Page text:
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Let's say I have a RSA key pair: N, E, D, in which N, E are the public part, D is the private part.

I'd like to split the private part into two pieces, D1 and D2, and store them in two different places. Is it secure if I just choose D1 as a random string (same length as D) and D2 is calculated as D XOR D1?

7

I'd like to split the private part into two pieces, D1 and D2, and store them in two different places. Is it secure if I just choose D1 as a random string (same length as D) and D2 is calculated as D XOR D1?

Yes. This is known as the one-time pad, and it is the recommended approach. The only way to get the original secret will be to obtain both D1 and D2.

Make sure you use a Cryptographically Secure Random Number Generator such as /dev/urandom.

  • You can use urandom as well. See 2uo.de/myths-about-urandom – allo Sep 5 '16 at 18:36
  • You're right! If we think of D1 as the encryption key and D2 as the cipher text, it should not be possible to retrieve the plaintext without either of them. – Thanh Bui Sep 5 '16 at 18:43
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The rule is :

Don't roll your own crypto

Also, you did not define what is "secure" to you? What are the threats etc. Normally a key is encrypted on your disk (embedded in a certificate, or put in a keystore), so that you cannot access it without a passphrase. Doing what you do does not add any layer of security, as XOR is not a reliable way to encrypt information to maintain confidentiality.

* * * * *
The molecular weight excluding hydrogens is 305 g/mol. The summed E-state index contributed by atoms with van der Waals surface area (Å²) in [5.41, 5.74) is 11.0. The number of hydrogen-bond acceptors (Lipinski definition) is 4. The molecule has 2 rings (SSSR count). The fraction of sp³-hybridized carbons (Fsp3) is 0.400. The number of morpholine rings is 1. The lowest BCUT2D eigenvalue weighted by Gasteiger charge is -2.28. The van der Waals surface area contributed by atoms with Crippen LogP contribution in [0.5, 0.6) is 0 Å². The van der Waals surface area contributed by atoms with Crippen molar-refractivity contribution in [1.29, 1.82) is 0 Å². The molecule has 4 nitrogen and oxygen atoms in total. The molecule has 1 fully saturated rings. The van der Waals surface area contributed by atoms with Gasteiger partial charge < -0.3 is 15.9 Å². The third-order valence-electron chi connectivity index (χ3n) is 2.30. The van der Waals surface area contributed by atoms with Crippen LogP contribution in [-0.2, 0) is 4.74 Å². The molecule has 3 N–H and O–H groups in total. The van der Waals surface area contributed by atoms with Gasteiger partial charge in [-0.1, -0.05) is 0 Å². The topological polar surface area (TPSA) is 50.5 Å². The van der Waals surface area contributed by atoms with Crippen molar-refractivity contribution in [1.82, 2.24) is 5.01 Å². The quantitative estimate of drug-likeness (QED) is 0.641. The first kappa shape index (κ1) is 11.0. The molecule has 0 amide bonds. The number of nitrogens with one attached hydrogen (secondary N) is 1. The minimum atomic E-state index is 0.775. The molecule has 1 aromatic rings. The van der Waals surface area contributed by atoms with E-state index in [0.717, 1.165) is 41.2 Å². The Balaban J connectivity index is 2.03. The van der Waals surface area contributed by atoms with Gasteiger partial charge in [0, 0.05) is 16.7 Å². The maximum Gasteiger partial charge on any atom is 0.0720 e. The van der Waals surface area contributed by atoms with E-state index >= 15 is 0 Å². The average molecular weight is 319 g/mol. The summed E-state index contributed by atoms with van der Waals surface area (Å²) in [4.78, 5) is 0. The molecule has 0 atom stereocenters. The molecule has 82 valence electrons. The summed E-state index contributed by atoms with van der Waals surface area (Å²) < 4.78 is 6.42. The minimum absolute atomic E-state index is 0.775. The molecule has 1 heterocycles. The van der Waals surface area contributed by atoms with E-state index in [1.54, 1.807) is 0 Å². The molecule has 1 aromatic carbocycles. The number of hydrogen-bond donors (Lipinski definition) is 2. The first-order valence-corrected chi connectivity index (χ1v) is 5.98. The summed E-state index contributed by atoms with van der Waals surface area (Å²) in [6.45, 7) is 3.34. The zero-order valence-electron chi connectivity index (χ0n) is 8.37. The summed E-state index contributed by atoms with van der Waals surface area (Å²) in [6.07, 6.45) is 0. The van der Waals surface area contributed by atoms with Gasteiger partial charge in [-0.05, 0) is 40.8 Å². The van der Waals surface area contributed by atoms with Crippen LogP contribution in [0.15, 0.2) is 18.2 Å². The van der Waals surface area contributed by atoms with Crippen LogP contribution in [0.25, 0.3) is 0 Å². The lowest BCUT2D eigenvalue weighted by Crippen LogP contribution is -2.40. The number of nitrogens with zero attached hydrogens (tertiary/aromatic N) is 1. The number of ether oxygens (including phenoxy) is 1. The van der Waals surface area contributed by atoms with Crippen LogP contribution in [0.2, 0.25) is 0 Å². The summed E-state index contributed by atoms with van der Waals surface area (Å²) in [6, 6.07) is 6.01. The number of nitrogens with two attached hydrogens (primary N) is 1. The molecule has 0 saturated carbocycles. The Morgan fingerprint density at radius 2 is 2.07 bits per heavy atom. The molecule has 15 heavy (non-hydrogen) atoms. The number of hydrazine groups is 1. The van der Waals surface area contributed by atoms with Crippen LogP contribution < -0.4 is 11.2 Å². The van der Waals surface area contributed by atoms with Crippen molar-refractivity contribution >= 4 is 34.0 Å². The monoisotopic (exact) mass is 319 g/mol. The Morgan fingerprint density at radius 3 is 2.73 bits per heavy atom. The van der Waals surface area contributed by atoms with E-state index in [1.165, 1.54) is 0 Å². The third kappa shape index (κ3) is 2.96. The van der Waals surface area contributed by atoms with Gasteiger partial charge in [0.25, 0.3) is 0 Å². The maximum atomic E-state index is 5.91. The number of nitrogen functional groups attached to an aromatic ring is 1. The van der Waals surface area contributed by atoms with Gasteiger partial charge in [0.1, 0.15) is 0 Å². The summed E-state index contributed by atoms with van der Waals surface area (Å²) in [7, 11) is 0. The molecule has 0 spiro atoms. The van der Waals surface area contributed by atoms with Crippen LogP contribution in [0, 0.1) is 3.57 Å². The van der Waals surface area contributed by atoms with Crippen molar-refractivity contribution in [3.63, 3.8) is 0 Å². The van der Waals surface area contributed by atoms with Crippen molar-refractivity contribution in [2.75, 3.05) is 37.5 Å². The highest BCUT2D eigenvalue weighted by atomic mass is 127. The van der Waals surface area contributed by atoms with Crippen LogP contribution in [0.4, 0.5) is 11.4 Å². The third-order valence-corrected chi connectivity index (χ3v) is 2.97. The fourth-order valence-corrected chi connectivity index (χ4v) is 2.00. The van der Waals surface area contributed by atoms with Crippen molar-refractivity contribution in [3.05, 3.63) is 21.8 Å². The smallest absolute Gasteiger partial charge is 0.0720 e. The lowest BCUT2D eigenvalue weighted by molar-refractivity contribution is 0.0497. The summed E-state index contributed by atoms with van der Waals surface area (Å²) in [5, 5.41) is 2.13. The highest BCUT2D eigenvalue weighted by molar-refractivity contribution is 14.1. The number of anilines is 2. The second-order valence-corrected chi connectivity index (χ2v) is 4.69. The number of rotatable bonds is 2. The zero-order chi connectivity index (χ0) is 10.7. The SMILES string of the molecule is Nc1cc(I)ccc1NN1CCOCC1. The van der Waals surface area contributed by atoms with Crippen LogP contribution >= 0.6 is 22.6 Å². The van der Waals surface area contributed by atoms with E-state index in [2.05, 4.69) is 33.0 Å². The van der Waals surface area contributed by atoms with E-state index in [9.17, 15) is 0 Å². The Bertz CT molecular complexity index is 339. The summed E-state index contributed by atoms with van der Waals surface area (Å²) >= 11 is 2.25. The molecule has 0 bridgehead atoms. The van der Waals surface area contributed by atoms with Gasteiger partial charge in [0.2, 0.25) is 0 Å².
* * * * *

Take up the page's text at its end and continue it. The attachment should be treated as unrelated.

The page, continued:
• What I meant by "secure" here is whether it is possible to figure out the private key if one of the pieces is compromised. Of course, different mechanisms can be applied to protect the keys on disk, but I am not discussing about them here. – Thanh Bui Sep 5 '16 at 12:13
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    The OP is suggesting a One-time pad against random data. This XOR OTP is more 'secure' than traditional encryption, assuming he uses a Cryptographically Secure Random Number Generator. – Bryan Field Sep 5 '16 at 12:13
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    Not really, that'd reduce half the security level of the key because now I only need to brute-force half of the key. – Thanh Bui Sep 5 '16 at 12:24
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    @M'vy The point with the proposed scheme is that you do not store D. You store D1 and D2 in different locations. For an attacker to gain access to my key, she needs to both break into my bank vault to get D1 and search through my grand mothers cookie jar to get D2. Brute forcing is not interesting here, because we assume that the key is strong enough not to be brute forced. (An assumption that does not imply that half the key is strong enough not to be brute forced.) – Anders Sep 5 '16 at 12:33
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    The point is not to make it harder to brute force. It is to make it harder to steal the key, because you need to pull off two heists instead of one. – Anders Sep 5 '16 at 12:34

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